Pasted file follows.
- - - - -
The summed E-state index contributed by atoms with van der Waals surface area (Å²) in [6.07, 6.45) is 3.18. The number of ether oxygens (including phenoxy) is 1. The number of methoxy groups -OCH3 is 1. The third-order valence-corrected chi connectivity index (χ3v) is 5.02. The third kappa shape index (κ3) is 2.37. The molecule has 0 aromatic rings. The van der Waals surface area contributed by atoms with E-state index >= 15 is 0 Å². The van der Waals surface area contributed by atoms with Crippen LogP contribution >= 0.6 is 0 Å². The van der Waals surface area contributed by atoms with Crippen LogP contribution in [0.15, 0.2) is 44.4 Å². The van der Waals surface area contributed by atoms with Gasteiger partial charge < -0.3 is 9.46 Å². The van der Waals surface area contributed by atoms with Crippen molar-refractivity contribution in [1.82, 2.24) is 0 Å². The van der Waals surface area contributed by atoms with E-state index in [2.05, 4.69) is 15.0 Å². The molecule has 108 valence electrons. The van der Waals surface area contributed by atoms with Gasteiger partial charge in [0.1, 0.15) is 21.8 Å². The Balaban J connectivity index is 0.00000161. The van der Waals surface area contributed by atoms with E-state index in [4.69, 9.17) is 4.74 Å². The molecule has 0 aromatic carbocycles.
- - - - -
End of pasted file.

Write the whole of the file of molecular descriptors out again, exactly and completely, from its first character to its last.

The summed E-state index contributed by atoms with van der Waals surface area (Å²) in [6.07, 6.45) is 3.18. The number of ether oxygens (including phenoxy) is 1. The number of methoxy groups -OCH3 is 1. The third-order valence-corrected chi connectivity index (χ3v) is 5.02. The third kappa shape index (κ3) is 2.37. The molecule has 0 aromatic rings. The van der Waals surface area contributed by atoms with E-state index >= 15 is 0 Å². The van der Waals surface area contributed by atoms with Crippen LogP contribution >= 0.6 is 0 Å². The van der Waals surface area contributed by atoms with Crippen LogP contribution in [0.15, 0.2) is 44.4 Å². The van der Waals surface area contributed by atoms with Gasteiger partial charge < -0.3 is 9.46 Å². The van der Waals surface area contributed by atoms with Crippen molar-refractivity contribution in [1.82, 2.24) is 0 Å². The van der Waals surface area contributed by atoms with E-state index in [2.05, 4.69) is 15.0 Å². The molecule has 108 valence electrons. The van der Waals surface area contributed by atoms with Gasteiger partial charge in [0.1, 0.15) is 21.8 Å². The Balaban J connectivity index is 0.00000161. The van der Waals surface area contributed by atoms with E-state index in [4.69, 9.17) is 4.74 Å². The molecule has 0 aromatic carbocycles.